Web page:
These changes will be addressed through editorial amendments.
Early warning scores are used to improve the detection of clinical deterioration of acutely ill people in hospital. There are a number of early warning scores available including NEWS and NEWS2. The Royal College of Physicians (RCP) launched NEWS in 2012 and this has been updated to the most recent version, NEWS2. In December 2017, NEWS2 received formal endorsement from NHS England to become the early warning score for identifying acutely ill patients, including those with sepsis, in hospitals in England. There is an NHS England initiative to roll out NEWS2 across the NHS with a focus on achieving 100% coverage of acute and ambulance settings by March 2019.
NICE's guideline on sepsis was published in 2016 and provides an evidence-based approach to recognising and initiating treatment for suspected sepsis. Although the guideline recommends the use of early warning scores to assess people with suspected sepsis in acute hospital settings, no specific score is recommended. NICE's guideline on acutely ill adults in hospital includes recommendations on track and trigger systems but, again, no specific score is named in the recommendations.
Since NICE's guideline on sepsis was published, it has become apparent that there were some difficulties amongst healthcare professionals in translating the guidance into practice. In light of this, experts on sepsis representing the RCP, Royal College of GPs, NICE, Health Education England, UK Sepsis Trust, Patient Safety Collaboratives and healthcare professionals worked with NHS England to develop implementation advice in September 2017 as a unified framework to help improve adult sepsis identification and care in hospital settings. Development of this implementation advice was felt to be a pragmatic approach because NICE's guideline on sepsis did not find published evidence in order to recommend the specific use of the NEWS score including evidence for specific cut offs.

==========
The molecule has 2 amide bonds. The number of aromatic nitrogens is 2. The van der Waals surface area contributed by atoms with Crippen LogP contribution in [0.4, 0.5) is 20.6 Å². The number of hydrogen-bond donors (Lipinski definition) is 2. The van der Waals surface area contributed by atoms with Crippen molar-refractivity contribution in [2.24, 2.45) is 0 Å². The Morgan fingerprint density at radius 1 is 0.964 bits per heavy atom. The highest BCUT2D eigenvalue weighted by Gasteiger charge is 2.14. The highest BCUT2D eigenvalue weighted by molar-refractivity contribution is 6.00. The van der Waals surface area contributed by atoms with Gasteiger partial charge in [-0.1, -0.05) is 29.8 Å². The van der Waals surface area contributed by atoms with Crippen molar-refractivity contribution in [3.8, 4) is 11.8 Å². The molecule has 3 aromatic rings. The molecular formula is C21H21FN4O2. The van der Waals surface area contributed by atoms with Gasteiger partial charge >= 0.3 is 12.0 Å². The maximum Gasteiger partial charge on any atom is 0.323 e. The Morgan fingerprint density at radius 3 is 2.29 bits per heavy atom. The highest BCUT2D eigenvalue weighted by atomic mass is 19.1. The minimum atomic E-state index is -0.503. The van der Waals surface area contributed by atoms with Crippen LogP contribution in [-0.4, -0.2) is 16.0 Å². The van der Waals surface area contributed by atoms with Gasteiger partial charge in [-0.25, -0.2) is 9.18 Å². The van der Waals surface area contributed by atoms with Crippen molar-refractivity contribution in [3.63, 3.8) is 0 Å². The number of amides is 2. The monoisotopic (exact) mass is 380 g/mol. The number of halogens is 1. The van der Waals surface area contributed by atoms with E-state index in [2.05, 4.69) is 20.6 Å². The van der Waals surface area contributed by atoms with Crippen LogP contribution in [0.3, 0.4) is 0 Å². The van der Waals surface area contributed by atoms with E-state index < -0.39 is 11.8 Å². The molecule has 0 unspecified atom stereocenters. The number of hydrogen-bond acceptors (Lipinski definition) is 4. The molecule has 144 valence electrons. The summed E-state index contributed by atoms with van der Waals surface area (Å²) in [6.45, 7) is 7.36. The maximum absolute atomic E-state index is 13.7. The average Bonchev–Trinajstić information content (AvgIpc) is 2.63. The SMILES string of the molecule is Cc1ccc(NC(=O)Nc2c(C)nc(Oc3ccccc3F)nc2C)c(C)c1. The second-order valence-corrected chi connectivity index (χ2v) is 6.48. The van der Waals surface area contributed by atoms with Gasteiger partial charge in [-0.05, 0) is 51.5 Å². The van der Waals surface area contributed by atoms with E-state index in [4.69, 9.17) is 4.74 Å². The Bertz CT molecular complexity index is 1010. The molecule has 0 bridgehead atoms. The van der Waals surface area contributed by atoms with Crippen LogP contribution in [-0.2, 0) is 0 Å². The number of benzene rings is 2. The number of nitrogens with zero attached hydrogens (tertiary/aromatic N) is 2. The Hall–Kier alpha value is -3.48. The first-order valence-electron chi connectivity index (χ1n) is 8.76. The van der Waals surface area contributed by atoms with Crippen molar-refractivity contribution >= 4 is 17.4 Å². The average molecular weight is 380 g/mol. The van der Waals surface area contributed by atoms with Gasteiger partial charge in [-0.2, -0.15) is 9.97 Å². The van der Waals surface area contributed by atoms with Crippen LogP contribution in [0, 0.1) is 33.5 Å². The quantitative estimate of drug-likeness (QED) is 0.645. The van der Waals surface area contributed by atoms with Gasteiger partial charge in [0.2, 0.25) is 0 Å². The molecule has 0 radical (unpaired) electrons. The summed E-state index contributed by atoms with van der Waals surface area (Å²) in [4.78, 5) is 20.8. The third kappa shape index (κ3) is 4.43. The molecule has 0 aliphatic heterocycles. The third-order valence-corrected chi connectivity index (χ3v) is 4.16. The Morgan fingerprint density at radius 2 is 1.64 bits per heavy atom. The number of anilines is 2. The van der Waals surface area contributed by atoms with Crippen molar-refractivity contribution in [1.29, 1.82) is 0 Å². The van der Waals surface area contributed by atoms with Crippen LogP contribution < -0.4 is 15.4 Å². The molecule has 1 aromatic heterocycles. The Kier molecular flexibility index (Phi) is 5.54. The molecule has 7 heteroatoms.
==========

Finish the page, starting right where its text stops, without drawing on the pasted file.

The NEWS2 resource was considered in February 2018 by NICE with a view to formal NICE endorsement. However, it was not possible to progress this because NEWS2 is not specified in recommendations in the NICE guideline on sepsis. Instead NICE offered a statement of support for NEWS2, which reads: "NICE guidance recommends considering an early warning score to assess adults with suspected sepsis in acute hospital settings. The proposal to standardise use of the NEWS2 assessment tool across the NHS in England may help support ongoing work to reduce the impact of sepsis."
During the development of the NICE guideline on sepsis, evidence was reviewed for 14 different early warning scores. The review concluded that a meta-analysis was not possible due to significant variability in populations, patient outcomes and statistical measures amongst the included studies.
The guideline development group agreed that the tools are similar to each other and the evidence was not sufficient to recommend 1 tool over another although there was a view that standardisation of a tool across the country would be useful. They stated that 'overall there was a trend in the evidence suggesting that any scoring system is helpful to assess prognosis and diagnosis of a patient.' Although there were many studies reviewed and included for the different tools, only 1 study was included for NEWS.